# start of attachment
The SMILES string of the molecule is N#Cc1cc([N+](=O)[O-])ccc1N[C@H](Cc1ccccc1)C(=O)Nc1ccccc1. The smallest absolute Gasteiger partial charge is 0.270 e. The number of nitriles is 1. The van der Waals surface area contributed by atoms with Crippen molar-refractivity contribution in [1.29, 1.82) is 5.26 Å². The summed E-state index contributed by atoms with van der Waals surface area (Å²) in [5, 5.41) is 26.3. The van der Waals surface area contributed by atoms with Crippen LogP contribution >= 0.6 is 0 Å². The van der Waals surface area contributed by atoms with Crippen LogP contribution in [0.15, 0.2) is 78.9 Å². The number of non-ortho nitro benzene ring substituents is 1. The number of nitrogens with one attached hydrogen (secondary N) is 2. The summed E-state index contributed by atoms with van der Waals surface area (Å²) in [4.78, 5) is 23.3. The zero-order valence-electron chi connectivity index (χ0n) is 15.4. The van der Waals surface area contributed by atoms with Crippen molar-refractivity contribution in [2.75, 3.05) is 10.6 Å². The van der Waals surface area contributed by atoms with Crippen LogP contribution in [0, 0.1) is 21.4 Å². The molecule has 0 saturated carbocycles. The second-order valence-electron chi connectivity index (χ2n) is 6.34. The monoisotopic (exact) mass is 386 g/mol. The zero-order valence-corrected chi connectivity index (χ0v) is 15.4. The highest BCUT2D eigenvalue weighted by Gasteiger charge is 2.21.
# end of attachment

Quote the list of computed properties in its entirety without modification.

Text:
The SMILES string of the molecule is N#Cc1cc([N+](=O)[O-])ccc1N[C@H](Cc1ccccc1)C(=O)Nc1ccccc1. The smallest absolute Gasteiger partial charge is 0.270 e. The number of nitriles is 1. The van der Waals surface area contributed by atoms with Crippen molar-refractivity contribution in [1.29, 1.82) is 5.26 Å². The summed E-state index contributed by atoms with van der Waals surface area (Å²) in [5, 5.41) is 26.3. The van der Waals surface area contributed by atoms with Crippen LogP contribution >= 0.6 is 0 Å². The van der Waals surface area contributed by atoms with Crippen LogP contribution in [0.15, 0.2) is 78.9 Å². The number of non-ortho nitro benzene ring substituents is 1. The number of nitrogens with one attached hydrogen (secondary N) is 2. The summed E-state index contributed by atoms with van der Waals surface area (Å²) in [4.78, 5) is 23.3. The zero-order valence-electron chi connectivity index (χ0n) is 15.4. The van der Waals surface area contributed by atoms with Crippen molar-refractivity contribution in [2.75, 3.05) is 10.6 Å². The van der Waals surface area contributed by atoms with Crippen LogP contribution in [0, 0.1) is 21.4 Å². The molecule has 0 saturated carbocycles. The second-order valence-electron chi connectivity index (χ2n) is 6.34. The monoisotopic (exact) mass is 386 g/mol. The zero-order valence-corrected chi connectivity index (χ0v) is 15.4. The highest BCUT2D eigenvalue weighted by Gasteiger charge is 2.21.